A key aim for the app is to enable product recommendations to be made to the customer and also provide a visual representation of previous purchases. As such, a product feed is required and can be as detailed as preferred to provide information to the user. Key pieces of information are product name, description (typically the long ecommerce description), size and colour, one or more image URLs, price and finally an identifier that transactions can be connected to. This can be extended with filters such as category, brand, and type amongst others.
One area that often needs to be reviewed is the level to group styles. This is especially the case for fashion brands. Typically in fashion, the grouping is either the style itself or the style/colour. How the product is grouped creates the parent record and then the child will be the individual sizes underneath. The reason for this distinction is for recommendations. The best approach is to work at style/parent level then the transaction data will link at the size/child level. This way, if the customer opts to buy a different size then the recommendation and attribution will not be affected.
While in theory only customer and transactional data is sufficient, being able to have a product feed drives recommendations, basket and customer bespoke microsites.
The final data core is the transactional data for customers and is the main link between the two described above. Ideally this will include historical data loaded at go-live, however the real driver is a daily update of new transactions that link the customers and product loaded into the platform.
The level of information to facilitate the transaction piece can be quite minimal, with the basics being customer, product and transaction IDs. However, being able to identify the source or location of the transaction along with (in the case of stores) who completed the transaction provides significant gain in insight. This also allows a level of gamification or attribution within store teams as it can show the conversion between recommendations to the products purchased.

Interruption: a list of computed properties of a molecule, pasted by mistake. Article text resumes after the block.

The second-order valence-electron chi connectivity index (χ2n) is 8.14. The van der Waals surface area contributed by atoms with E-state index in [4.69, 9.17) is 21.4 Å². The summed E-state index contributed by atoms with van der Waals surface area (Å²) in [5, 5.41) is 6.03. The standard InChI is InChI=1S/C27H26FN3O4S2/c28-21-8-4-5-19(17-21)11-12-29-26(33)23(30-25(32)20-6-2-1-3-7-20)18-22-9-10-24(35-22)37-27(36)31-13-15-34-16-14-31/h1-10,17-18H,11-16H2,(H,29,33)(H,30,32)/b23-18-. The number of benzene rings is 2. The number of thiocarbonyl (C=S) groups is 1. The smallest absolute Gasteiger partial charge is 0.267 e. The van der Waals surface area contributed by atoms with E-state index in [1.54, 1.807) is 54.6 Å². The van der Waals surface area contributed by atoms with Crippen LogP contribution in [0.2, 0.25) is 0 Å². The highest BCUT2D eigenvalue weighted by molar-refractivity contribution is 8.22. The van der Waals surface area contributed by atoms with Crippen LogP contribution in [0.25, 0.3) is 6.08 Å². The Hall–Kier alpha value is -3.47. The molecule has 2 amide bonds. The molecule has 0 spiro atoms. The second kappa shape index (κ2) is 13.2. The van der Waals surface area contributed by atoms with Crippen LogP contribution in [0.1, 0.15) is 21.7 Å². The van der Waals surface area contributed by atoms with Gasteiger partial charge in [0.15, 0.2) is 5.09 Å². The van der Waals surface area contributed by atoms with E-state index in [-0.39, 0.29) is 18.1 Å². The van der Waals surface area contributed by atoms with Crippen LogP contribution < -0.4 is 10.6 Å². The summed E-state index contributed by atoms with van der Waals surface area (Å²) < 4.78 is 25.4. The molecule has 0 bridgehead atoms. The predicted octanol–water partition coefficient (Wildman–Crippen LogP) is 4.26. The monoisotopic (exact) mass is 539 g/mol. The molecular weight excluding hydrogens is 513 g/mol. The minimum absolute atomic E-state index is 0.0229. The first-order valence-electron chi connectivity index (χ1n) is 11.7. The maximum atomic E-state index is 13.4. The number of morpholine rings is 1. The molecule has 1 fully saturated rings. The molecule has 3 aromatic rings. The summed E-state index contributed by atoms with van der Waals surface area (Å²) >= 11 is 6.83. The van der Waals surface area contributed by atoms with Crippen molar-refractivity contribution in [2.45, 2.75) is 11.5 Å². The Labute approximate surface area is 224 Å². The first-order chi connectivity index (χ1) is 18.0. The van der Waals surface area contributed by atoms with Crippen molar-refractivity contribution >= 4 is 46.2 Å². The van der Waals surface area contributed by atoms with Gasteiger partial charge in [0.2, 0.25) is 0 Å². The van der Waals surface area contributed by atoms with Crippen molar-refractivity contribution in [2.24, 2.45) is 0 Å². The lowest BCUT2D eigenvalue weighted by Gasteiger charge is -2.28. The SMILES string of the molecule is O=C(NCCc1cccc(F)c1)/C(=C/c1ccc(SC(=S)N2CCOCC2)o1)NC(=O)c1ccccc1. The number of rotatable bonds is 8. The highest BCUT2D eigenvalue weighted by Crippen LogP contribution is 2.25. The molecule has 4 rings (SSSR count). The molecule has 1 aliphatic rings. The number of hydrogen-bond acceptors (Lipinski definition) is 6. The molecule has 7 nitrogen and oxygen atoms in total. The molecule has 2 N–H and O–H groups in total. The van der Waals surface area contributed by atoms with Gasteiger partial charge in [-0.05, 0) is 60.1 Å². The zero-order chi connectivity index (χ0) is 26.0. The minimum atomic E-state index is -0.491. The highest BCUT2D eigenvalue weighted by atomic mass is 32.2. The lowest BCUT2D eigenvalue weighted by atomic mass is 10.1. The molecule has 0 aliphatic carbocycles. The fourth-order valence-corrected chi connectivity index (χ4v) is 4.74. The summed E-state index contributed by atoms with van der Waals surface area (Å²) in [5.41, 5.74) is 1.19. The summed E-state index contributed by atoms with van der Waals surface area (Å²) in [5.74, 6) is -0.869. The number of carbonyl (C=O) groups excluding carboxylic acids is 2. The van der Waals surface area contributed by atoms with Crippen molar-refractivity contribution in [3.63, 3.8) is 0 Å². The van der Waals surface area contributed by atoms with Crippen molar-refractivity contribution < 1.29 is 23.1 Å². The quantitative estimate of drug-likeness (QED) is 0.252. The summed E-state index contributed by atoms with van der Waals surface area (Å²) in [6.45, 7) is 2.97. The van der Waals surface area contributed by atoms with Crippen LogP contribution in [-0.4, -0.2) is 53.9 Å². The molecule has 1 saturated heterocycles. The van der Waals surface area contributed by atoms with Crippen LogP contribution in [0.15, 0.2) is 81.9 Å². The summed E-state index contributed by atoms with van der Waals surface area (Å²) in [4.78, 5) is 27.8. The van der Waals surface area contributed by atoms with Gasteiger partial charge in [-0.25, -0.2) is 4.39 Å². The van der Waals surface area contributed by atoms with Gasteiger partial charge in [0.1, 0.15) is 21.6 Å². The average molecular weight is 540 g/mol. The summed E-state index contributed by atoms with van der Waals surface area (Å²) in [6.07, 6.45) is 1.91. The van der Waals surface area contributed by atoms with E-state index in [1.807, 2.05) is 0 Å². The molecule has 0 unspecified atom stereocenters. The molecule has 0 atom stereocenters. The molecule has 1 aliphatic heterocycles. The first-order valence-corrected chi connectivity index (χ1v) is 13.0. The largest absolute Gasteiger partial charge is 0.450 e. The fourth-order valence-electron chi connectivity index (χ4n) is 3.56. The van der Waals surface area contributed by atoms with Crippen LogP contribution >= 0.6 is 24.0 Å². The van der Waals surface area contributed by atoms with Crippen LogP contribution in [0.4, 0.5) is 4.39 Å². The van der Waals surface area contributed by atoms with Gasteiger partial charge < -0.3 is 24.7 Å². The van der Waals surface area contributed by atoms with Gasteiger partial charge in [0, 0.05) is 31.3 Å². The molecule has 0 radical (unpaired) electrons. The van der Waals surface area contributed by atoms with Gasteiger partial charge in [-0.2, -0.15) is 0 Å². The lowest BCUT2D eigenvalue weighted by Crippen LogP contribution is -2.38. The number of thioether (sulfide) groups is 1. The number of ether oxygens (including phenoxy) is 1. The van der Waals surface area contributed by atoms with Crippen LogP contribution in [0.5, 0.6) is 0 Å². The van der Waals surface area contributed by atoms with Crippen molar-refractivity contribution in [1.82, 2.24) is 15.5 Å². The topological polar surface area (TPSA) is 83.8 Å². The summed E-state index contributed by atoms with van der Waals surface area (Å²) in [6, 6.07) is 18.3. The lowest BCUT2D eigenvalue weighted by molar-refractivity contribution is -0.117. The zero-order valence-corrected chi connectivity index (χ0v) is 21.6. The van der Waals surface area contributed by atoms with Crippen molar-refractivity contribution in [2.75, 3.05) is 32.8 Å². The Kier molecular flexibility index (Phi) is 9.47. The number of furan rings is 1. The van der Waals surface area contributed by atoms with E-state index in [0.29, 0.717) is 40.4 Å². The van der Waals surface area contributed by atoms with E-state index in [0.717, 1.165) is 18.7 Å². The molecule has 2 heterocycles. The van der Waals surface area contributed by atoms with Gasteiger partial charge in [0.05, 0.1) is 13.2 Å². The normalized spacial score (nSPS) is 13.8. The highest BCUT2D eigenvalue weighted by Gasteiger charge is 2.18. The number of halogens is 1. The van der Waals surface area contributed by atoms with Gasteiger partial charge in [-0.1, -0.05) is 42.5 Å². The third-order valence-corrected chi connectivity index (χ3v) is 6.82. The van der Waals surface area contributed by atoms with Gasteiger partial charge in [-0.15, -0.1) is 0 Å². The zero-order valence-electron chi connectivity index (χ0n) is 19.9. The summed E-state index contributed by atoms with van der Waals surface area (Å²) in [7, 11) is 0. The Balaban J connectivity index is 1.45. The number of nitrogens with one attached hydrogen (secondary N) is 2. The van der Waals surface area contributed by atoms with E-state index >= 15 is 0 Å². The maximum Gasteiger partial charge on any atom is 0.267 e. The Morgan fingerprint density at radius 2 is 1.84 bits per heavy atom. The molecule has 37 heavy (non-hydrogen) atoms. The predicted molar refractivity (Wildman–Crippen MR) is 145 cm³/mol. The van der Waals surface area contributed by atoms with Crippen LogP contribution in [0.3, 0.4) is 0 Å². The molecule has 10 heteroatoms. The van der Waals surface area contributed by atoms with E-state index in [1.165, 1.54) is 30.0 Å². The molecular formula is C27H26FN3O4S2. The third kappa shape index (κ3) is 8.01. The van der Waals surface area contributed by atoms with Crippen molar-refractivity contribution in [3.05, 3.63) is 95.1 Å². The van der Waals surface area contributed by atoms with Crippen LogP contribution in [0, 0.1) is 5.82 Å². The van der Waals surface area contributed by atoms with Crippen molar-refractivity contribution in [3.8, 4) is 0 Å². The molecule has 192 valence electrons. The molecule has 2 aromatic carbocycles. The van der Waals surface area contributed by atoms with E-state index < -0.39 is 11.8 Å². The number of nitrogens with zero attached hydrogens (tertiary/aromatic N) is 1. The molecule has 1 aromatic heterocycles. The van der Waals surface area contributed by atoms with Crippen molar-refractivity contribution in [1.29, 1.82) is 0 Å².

Pulling It Together
Once the sources of data are identified then the process of integration can be defined and will vary depending on the systems and platforms. As Salesforce is widely used it’s possible those systems might already have integration to the platform and it is highly recommended those are explored.
Alternatively if there is an ETL or other data integration platform in use then it’s likely that it’ll have the required connectors. Where possible, the preference is to reuse what is in place today to speed up implementation. An example of we have had great success is where an existing feed is created for Google Shopping, as that has nearly all the required product data.
If no other option is available then Proximity Insight is able to leverage Talend and point to point API integrations to enable the data flow and help organise in to information and insight.
Overall, the quickest and easiest implementations have been where a clear view of the data and the requirements is set early on in the project. This will provide the organised data and insight.
Alternatively, going through the process of implementing the Proximity Insight clienteling platform will enable organising data into information and deliver the insight needed to grow sales and outreach.
Get In Touch
I hope this was of interest, and if there’s anything you would like to see covered in a future blog then get in touch. Thank you for taking the time to have a read.
By Barry White EMEA Technical Lead Proximity Insight